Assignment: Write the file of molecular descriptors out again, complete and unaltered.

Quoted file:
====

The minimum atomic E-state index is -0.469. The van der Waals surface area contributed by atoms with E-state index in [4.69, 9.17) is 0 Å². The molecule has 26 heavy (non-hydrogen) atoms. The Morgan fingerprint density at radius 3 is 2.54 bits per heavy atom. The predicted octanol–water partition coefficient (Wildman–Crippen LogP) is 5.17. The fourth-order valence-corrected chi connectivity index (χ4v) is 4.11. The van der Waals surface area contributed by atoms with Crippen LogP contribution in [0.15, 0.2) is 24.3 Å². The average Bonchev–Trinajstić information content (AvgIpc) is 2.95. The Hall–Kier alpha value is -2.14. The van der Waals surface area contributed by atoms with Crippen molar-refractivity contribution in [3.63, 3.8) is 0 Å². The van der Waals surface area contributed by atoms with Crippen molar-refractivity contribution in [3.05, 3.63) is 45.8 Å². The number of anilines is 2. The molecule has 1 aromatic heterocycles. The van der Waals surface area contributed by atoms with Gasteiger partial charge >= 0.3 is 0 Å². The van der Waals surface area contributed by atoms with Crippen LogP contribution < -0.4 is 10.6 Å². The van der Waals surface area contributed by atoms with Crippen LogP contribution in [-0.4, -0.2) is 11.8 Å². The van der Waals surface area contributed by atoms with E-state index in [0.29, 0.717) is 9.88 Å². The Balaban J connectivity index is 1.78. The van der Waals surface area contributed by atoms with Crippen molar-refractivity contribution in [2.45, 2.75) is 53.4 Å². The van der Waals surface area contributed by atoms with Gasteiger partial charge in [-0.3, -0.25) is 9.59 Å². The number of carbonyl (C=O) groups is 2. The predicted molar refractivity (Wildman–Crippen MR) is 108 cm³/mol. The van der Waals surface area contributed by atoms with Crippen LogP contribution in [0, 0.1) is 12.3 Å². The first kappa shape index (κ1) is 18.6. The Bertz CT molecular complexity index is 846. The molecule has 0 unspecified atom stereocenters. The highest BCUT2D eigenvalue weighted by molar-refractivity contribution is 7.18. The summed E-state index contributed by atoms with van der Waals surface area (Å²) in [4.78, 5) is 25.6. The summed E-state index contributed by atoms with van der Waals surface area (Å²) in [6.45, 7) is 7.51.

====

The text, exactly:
The minimum atomic E-state index is -0.469. The van der Waals surface area contributed by atoms with E-state index in [4.69, 9.17) is 0 Å². The molecule has 26 heavy (non-hydrogen) atoms. The Morgan fingerprint density at radius 3 is 2.54 bits per heavy atom. The predicted octanol–water partition coefficient (Wildman–Crippen LogP) is 5.17. The fourth-order valence-corrected chi connectivity index (χ4v) is 4.11. The van der Waals surface area contributed by atoms with Crippen LogP contribution in [0.15, 0.2) is 24.3 Å². The average Bonchev–Trinajstić information content (AvgIpc) is 2.95. The Hall–Kier alpha value is -2.14. The van der Waals surface area contributed by atoms with Crippen molar-refractivity contribution in [3.63, 3.8) is 0 Å². The van der Waals surface area contributed by atoms with Crippen molar-refractivity contribution in [3.05, 3.63) is 45.8 Å². The number of anilines is 2. The molecule has 1 aromatic heterocycles. The van der Waals surface area contributed by atoms with Gasteiger partial charge >= 0.3 is 0 Å². The van der Waals surface area contributed by atoms with Crippen LogP contribution < -0.4 is 10.6 Å². The van der Waals surface area contributed by atoms with Crippen LogP contribution in [-0.4, -0.2) is 11.8 Å². The van der Waals surface area contributed by atoms with E-state index in [0.29, 0.717) is 9.88 Å². The Balaban J connectivity index is 1.78. The van der Waals surface area contributed by atoms with Crippen molar-refractivity contribution in [2.45, 2.75) is 53.4 Å². The van der Waals surface area contributed by atoms with Gasteiger partial charge in [-0.3, -0.25) is 9.59 Å². The number of carbonyl (C=O) groups is 2. The predicted molar refractivity (Wildman–Crippen MR) is 108 cm³/mol. The van der Waals surface area contributed by atoms with Crippen LogP contribution in [0, 0.1) is 12.3 Å². The first kappa shape index (κ1) is 18.6. The Bertz CT molecular complexity index is 846. The molecule has 0 unspecified atom stereocenters. The highest BCUT2D eigenvalue weighted by molar-refractivity contribution is 7.18. The summed E-state index contributed by atoms with van der Waals surface area (Å²) in [4.78, 5) is 25.6. The summed E-state index contributed by atoms with van der Waals surface area (Å²) in [6.45, 7) is 7.51.